Size Reduction: Binary Image Test

For my first test, I used the black-and-white Table of DWT Coefficients seen in the main body of this report. The original image was 512x512. I used three methods to halve the size of the table to 256x256 pixels.

Pixel Skipping
The image is legible, but most of the lines dividing the coefficient matrices are gone. This is clearly not acceptable.

Pixel Averaging
Pixel Averaging produces a grayscale version of the original image in the averaging process. We can threshold it to get back to a black and white image:
Pixel Averaging (After Thresholding)
This version isn't quite as legible as the grayscale version.

Discrete Wavelet Transform

Note that the DWT produces a grayscale version of the original image (which is quite readable. The DWT produces a smoothing effect which actually makes the letters appear sharper than if each pixel was only white or black. This has a technical name, but I can't remember what it is...)

If we want a black and white image like the original, we can threshold the grayscale version:
Discrete Wavelet Transform (Thresholded)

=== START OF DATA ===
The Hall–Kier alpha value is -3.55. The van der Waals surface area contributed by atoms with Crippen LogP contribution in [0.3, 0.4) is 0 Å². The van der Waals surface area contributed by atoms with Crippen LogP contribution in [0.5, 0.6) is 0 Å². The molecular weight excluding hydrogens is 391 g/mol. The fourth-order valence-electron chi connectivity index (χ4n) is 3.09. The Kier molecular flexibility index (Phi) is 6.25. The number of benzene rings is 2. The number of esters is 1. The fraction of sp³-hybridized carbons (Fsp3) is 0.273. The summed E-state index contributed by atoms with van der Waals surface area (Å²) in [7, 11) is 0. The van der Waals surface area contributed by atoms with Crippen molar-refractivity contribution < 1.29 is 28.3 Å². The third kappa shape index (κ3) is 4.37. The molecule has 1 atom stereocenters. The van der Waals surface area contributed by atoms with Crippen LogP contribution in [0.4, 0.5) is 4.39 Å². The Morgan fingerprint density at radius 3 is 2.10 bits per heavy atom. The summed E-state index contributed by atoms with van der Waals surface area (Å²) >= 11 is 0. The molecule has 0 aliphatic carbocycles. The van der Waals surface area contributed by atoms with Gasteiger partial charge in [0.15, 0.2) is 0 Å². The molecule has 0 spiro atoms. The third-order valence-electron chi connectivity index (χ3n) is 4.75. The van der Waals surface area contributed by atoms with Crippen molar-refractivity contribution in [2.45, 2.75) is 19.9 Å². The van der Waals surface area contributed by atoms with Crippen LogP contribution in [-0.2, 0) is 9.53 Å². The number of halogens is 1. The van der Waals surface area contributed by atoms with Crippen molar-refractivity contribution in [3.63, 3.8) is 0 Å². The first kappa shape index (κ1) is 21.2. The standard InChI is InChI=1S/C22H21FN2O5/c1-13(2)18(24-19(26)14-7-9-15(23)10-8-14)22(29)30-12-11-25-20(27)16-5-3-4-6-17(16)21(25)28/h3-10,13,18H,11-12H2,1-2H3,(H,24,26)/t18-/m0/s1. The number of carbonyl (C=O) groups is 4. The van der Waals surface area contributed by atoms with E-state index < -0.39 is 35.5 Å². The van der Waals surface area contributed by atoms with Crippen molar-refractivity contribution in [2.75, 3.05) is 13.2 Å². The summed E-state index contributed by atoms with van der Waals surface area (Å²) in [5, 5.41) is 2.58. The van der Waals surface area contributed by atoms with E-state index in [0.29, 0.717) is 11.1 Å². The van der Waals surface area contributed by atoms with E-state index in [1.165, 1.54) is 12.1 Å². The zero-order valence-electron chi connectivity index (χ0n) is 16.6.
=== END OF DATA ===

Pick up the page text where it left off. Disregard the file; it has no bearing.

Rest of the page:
This image is more legible than the thresholded Pixel Averaged image. This is probably due to a more complex filtering function providing lateral inhibition, which tends to preserve edges. However, this also introduces some artifacts, such as missing line junctions.

If we take this image one more step, to 128x128, the results are more dramatic:
Pixel Skipping
All but one line is gone and the letters are totally illegible.

Pixel Averaging (After Thresholding)
All of the lines are preserved, but the largest words are legible only if you already know what it says. The smaller aren't even if you have foreknowledge.

Discrete Wavelet Transform (Thresholded)

This image looks very similar to the Pixel Averaged image. If we blow up both images, parts of the DWT image are more legible than the Averaged image and vice versa. The DWT image has more black, so it suffers from smearing the letters together, while the Averaged image loses some parts of the letters. In terms of overall legibility, it's a toss-up.

Go to the next example: Greyscale Image Go to the main text: Image Size Reduction Algorithms